3.A huge gaping void below.
After climbing what felt like about 10m above my last bit of gear I realized this was now serious! I was climbing at the limit of my ability, starting to get pumped, had one crampon on a small bit of turf which threatened to give way at any moment and the other with one point on a small edge. At that point one tool ripped and my feet skated off....I was now hanging by one tool thinking …..so this is how it happens!! ( my second thought was .. climbing leash less...fuck that!!!)
Its at moments like this that you find that bit of strength you didn't know you had and I quickly had the other tool in and my feet back in position, all be it on a slightly smaller bit of turf!!
I now resolved to not go anywhere without putting in some runners and began excavating the one crack I could find. What seemed like a good half hour ( was probably longer!) passed with lots of hand swapping and hammering of nuts into cracks which were too small for them. I now had two small nuts in, neither of which I would be happy to lower off, but perversely now felt happier climbing above.
There were no more runners to the sanctuary of the belay which arrived after about ten more meters of dry frozen vertical turf. I threw a sling over a block and relaxed.....the next pitch wasn't my problem....and thank god cos it looked even harder!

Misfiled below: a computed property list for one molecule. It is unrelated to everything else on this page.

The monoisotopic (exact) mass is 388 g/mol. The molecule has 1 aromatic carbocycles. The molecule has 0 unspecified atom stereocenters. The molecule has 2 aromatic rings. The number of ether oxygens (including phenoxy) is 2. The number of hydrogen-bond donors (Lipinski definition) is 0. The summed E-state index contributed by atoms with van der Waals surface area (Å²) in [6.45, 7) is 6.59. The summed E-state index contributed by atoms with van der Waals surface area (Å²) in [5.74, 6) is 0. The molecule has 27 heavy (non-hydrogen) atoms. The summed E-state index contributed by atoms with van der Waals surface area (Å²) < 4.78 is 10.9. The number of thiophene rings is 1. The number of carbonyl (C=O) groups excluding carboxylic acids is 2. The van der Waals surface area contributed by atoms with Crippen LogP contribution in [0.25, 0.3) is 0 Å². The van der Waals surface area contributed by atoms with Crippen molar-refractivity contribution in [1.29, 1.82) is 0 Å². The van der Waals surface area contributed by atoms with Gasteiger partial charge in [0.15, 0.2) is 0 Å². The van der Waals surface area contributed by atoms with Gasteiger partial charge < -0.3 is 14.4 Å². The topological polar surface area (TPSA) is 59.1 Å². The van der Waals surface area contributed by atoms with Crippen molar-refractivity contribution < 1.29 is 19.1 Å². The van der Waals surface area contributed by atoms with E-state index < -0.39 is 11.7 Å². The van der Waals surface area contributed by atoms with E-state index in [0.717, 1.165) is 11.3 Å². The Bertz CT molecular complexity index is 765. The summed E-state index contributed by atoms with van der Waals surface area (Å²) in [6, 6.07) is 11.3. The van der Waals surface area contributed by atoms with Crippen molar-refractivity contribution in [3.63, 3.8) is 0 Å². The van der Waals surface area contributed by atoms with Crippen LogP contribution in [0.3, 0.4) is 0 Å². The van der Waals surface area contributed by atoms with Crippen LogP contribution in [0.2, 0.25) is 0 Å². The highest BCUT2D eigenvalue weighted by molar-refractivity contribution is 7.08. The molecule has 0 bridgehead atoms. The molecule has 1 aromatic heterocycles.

I could tell was also finding it hard because the rope suddenly went surprisingly tight as he took a lob and I could just imagine his axe ripping through the turf just as mine had. ( I never told him I'd almost fallen – it didn't seem like a good time)
When he arrived at the belay he didn't have the look of someone who was still enjoying “the challenge”, though to give him his due he geared up and had a ferret around to find a way through what looked like grade VII ground above.
At this point sanity reared its ugly head and we decided to bail of and live to fight another day. Before we could do that though we very kindly dropped a top rope down to the team below who's leader was now shouting “ watch me, watch me” at increasingly regular intervals. He first refused the offer until not having moved for quite a while, sanity caught up with him aswell.
My bomber belay block now underwent a little closer inspection as I was about to trust my life to this single bit of the mountain, and worryingly it seemed to only be attached to the rest of the mountain by a thin layer of ice!! and a tap with the ice tool brought a sickening hollow sound.
Derek by this time was beyond caring and to be fair it was the lesser of two evils. Derek went first and the thing stayed put but I still felt a bit sick every time I bounced on the rope as I followed. Two quick abseils and we were down and mighty relieved to be there.
Within minutes the other team had followed our lead and bailed.
This pitch was undoubtedly the hardest thing I've climbed in winter and without doubt the most committing. However we survived to learn the lessons, first and foremost, don't underestimate the seriousness of those little words...” I'll just have a look” or “I'll give it a go” ...they may be your last!
P.S Axes for sale...one careful owner.